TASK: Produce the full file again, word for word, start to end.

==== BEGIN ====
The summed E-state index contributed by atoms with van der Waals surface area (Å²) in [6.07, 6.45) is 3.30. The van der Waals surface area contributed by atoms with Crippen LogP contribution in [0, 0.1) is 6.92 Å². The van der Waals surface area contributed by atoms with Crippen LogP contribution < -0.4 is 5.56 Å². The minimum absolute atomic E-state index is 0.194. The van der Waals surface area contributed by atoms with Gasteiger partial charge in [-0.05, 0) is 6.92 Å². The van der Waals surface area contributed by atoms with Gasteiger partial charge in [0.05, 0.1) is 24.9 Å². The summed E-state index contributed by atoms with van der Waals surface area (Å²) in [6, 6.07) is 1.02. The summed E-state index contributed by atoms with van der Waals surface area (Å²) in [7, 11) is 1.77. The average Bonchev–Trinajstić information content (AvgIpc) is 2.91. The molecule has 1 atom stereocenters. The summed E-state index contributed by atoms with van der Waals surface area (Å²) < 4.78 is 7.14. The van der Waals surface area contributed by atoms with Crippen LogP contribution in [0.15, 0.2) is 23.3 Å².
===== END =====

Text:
The summed E-state index contributed by atoms with van der Waals surface area (Å²) in [6.07, 6.45) is 3.30. The van der Waals surface area contributed by atoms with Crippen LogP contribution in [0, 0.1) is 6.92 Å². The van der Waals surface area contributed by atoms with Crippen LogP contribution < -0.4 is 5.56 Å². The minimum absolute atomic E-state index is 0.194. The van der Waals surface area contributed by atoms with Gasteiger partial charge in [-0.05, 0) is 6.92 Å². The van der Waals surface area contributed by atoms with Gasteiger partial charge in [0.05, 0.1) is 24.9 Å². The summed E-state index contributed by atoms with van der Waals surface area (Å²) in [6, 6.07) is 1.02. The summed E-state index contributed by atoms with van der Waals surface area (Å²) in [7, 11) is 1.77. The average Bonchev–Trinajstić information content (AvgIpc) is 2.91. The molecule has 1 atom stereocenters. The summed E-state index contributed by atoms with van der Waals surface area (Å²) < 4.78 is 7.14. The van der Waals surface area contributed by atoms with Crippen LogP contribution in [0.15, 0.2) is 23.3 Å².